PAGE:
This CX Mini Masterclass explains how to leverage employees to bolster your VOC (Voice of Customer) efforts. Employees often have a unique perspective into the lives and experiences of customers. Show host and customer experience expert, Julia Ahlfeldt, teaches listeners how different employee groups can add value to VOC and research programs, as well as how to engage with these teams to gather insights. If you’ve been looking for a way to super charge your customer insight efforts and engage teams in the process, this episode is for you.
Employees and VOC
Episode 39 covered the definition of Voice of the Customer and why customer insight and understanding are so important, plus some of the most popular methodologies for gathering VOC data. Many of these programs are outward looking, which makes sense. This CX competency is called Voice of Customer after all, but employees can also add richness to an organization’s understanding of its customers.
Before diving into the ways that employee insights about the customer can augment VOC, it’s important to state the obvious: the employee perspective should never be your only window into the Voice of Customer. Organizations often either over-rely on their employees for customer insights, or ignore them altogether. But you can strike the right balance.
The value of different perspectives
Employees do provide a special perspective into the customer experience. This can take several different forms. The most obvious is the perspective of front-line teams. These employees live and breathe the customer experience. They often have an excellent pulse on what delights and irks customers, as well as where experiences are working or not. These teams can offer extra context that helps us understand customers. If survey data leaves your scratching your head, then customer-facing teams might be able to help you understand the back story.
Employees can also provide insight through their organic feedback on what they see as a customer’s preferences, decision drivers or sentiment. This qualitative insight should then be validated with other data, which is an important step, as individual employees normally lack the macro view of broader trends within a customer base.
Employees who work behind the scenes still support experiences, and may have unique insight into patterns of customer behavior that shed light on what’s working and what’s not. These findings should be compared against other qualitative research to determine the impact on things like sentiment.
Additionally, all employees are consumers in their own right. In the age of the customer, brands aren’t just pitted against their direct competitors, but rather the next best customer experience out there. In this sense, employees’ experiences as consumers are also valuable, regardless of whether or not they are customers of their organizations’ products/services. Again, the key is to make sure that these insights augment other research, and that employee driven VOC findings are vetted with another data source.
Engaging employees for VOC insights
There are several ways to engage with employees to gather their insights about customers and customer experience
- Collaboration platforms – Shared platforms like Yammer or Slack that are already in use by the organization, can be a great way for employees to share customer insights as they see them. Just be careful that this doesn’t become a channel for venting.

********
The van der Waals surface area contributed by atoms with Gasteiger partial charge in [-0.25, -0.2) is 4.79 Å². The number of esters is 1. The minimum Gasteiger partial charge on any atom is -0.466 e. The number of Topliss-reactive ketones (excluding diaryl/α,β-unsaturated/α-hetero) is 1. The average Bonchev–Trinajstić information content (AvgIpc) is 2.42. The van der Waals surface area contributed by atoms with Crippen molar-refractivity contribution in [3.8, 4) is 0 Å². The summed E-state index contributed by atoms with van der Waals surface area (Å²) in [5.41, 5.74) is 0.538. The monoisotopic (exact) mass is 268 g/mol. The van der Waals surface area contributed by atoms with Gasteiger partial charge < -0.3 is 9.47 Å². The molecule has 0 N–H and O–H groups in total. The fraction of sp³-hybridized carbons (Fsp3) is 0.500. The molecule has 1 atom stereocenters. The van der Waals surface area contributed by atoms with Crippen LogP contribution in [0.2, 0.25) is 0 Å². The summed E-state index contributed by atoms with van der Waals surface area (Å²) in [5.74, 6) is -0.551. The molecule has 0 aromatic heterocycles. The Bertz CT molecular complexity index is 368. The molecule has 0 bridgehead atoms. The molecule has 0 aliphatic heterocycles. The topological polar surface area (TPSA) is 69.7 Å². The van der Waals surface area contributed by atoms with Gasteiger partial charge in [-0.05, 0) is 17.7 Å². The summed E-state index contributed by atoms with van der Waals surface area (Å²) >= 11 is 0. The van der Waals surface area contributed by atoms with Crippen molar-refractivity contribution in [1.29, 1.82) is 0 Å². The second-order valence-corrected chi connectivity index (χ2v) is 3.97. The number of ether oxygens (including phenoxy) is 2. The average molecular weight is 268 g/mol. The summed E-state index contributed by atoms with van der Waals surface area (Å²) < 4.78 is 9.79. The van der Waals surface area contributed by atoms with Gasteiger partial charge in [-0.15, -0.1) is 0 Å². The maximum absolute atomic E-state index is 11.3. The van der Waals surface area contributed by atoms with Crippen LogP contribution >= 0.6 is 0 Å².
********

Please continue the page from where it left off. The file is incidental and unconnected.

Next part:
- Call to action in existing employee communications – Leverage existing employee communication tools to ask for feedback. Think about adding a CTA button in the company newsletter or a question in the annual employee survey. You could also ask team leaders to add customer insights as a discussion item in team huddles or quarterly department meetings.
- Targeted conversations – If you are looking to dive deep into a specific topic, think about engaging with teams in a very targeted way. You could do this through interviews or an employee focus group.
Be aware of the internal inflection point
Since employees are so close to the pulse of the experience and are customers themselves, employees can be an excellent source of insight on innovation and improvements to the journey. Game changing innovations such as Amazon Prime came from the humble beginnings of the employee suggestion box. This is where voice of customer begins its inflection point inward towards solution-mode.
The jump from insights to innovation can be a short one, but for the most part you should try to keep these conversations focused on observations and insights. Save solution development for another conversation.
Want to keep learning about CX?
If you’d like to checkout more of these CX Mini Masterclasses or listen to my longer format CX expert interviews, check out the full listing of episodes for this CX podcast.
And if you are looking to super-charge your CX skills and continue learning, be sure to check out CX University. They have a great array of CXPA accredited training resources available on a flexible monthly subscription plan. Use the code PODCAST10 to get 10% off your first month’s subscription and support this podcast.
Decoding the Customer is a series of customer experience podcasts created and produced by Julia Ahlfeldt, CCXP. Julia is a customer experience strategist, speaker and business advisor. She is a Certified Customer Experience Professional and one of the top experts in customer experience management. To find out more about how Julia can help your business achieve its CX goals, check out her customer experience advisory consulting services (including VOC research and customer insight) or get in touch via email.